The Manitoba Lodge and Outfitters Association has been requesting a bear survey for some time and the Wildlife Branch has now shared that a future bear survey is being planned. They are hoping that by spring a plan to start identifying bear densities and a draft of a management plan be developed for the province.
An increase in bear populations has been sighted in the Assiniboine River Valley and the Souris River Valley.
The Wildlife Branch is also considering ‘bear management’ tags in areas of high concentrations where farmers are having issues with depredation. They have also shared that they are developing a better process for releasing orphan bears, so that released bears have a better chance of survival in the wild.
Wild Boar Numbers Still on the Rise
Wild boars are still being reported on the west side of the province, as well as on the east side of Spruce Woods. The increasing population of this invasive species is a growing concern in Manitoba. The Manitoba Wildlife Federation and the provincial Wildlife Branch encourage the public to share information to better assess the extent of this growing problem. As an invasive species, there is no regulated hunting season for wild boar and a hunting tag is not needed.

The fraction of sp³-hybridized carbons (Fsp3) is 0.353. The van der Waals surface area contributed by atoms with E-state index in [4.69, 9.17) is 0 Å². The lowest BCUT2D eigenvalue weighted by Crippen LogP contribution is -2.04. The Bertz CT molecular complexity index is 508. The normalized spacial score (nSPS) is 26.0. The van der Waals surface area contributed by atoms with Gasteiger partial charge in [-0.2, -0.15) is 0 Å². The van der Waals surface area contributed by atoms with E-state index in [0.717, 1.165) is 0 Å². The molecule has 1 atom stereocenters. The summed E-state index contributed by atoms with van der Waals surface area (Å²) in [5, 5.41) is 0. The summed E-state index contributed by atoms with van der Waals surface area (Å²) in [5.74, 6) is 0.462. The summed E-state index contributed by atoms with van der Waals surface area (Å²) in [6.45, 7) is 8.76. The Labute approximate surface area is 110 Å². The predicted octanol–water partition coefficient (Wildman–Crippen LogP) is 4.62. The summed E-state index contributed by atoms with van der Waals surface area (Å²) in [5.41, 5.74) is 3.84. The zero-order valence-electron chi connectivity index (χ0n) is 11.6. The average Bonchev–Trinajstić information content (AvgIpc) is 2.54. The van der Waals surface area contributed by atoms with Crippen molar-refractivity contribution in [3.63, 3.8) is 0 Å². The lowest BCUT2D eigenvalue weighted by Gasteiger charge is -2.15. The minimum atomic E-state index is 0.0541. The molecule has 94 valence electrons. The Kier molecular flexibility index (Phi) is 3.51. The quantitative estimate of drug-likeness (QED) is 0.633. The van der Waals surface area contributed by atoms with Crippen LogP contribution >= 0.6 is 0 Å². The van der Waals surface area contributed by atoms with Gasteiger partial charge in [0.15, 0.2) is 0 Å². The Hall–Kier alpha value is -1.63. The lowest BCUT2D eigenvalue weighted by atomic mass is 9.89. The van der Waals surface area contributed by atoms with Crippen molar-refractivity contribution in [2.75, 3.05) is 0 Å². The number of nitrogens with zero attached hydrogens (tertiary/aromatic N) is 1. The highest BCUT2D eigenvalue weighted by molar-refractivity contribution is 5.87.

To conclude, Chranowski shares the heart of the local wildlife associations. “We’re just people who live and work out in Southwestern Manitoba and we always like to have our opportunity to speak to the government. We’ve been getting together for a long time and we’re hoping we can continue to do that.”
“Being outdoors is the best teacher,” he adds, “and by coming together we ensure that our wildlife is there to be enjoyed by the generations that follow us.”
Need it be said that this is the heart of all who enjoy the beautiful outdoors and all it holds in our Manitoba!
All proposed changes to the hunting regulations will be determined by the Minister of Manitoba Conservation and Climate Enforcement. The Manitoba Hunting Guide will be printed after regulations are approved by the Minister, and will be available later this spring.